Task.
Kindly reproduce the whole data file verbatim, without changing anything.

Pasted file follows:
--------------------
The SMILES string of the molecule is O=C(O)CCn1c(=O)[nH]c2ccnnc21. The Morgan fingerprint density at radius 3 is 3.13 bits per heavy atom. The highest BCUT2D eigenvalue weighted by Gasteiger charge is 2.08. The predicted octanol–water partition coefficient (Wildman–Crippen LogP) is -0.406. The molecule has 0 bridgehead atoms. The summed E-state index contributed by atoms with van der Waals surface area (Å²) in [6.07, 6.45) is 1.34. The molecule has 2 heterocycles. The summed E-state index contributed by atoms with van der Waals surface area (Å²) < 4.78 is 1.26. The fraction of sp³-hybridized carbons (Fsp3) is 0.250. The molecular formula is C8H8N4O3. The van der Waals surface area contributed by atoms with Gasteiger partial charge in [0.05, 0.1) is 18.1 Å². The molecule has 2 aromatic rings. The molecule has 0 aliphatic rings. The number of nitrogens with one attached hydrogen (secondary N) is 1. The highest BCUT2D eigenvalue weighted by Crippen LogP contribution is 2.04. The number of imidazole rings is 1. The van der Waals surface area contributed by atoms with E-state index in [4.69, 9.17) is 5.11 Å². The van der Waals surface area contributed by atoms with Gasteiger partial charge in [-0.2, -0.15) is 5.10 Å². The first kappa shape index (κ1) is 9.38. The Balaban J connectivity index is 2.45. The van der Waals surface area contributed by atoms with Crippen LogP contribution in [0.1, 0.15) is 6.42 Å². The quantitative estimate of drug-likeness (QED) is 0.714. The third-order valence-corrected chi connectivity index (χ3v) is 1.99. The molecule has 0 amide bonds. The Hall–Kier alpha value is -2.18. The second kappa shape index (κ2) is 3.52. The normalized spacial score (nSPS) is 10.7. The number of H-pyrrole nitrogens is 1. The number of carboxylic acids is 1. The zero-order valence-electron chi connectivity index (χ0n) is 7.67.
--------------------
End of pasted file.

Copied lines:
The SMILES string of the molecule is O=C(O)CCn1c(=O)[nH]c2ccnnc21. The Morgan fingerprint density at radius 3 is 3.13 bits per heavy atom. The highest BCUT2D eigenvalue weighted by Gasteiger charge is 2.08. The predicted octanol–water partition coefficient (Wildman–Crippen LogP) is -0.406. The molecule has 0 bridgehead atoms. The summed E-state index contributed by atoms with van der Waals surface area (Å²) in [6.07, 6.45) is 1.34. The molecule has 2 heterocycles. The summed E-state index contributed by atoms with van der Waals surface area (Å²) < 4.78 is 1.26. The fraction of sp³-hybridized carbons (Fsp3) is 0.250. The molecular formula is C8H8N4O3. The van der Waals surface area contributed by atoms with Gasteiger partial charge in [0.05, 0.1) is 18.1 Å². The molecule has 2 aromatic rings. The molecule has 0 aliphatic rings. The number of nitrogens with one attached hydrogen (secondary N) is 1. The highest BCUT2D eigenvalue weighted by Crippen LogP contribution is 2.04. The number of imidazole rings is 1. The van der Waals surface area contributed by atoms with E-state index in [4.69, 9.17) is 5.11 Å². The van der Waals surface area contributed by atoms with Gasteiger partial charge in [-0.2, -0.15) is 5.10 Å². The first kappa shape index (κ1) is 9.38. The Balaban J connectivity index is 2.45. The van der Waals surface area contributed by atoms with Crippen LogP contribution in [0.1, 0.15) is 6.42 Å². The quantitative estimate of drug-likeness (QED) is 0.714. The third-order valence-corrected chi connectivity index (χ3v) is 1.99. The molecule has 0 amide bonds. The Hall–Kier alpha value is -2.18. The second kappa shape index (κ2) is 3.52. The normalized spacial score (nSPS) is 10.7. The number of H-pyrrole nitrogens is 1. The number of carboxylic acids is 1. The zero-order valence-electron chi connectivity index (χ0n) is 7.67.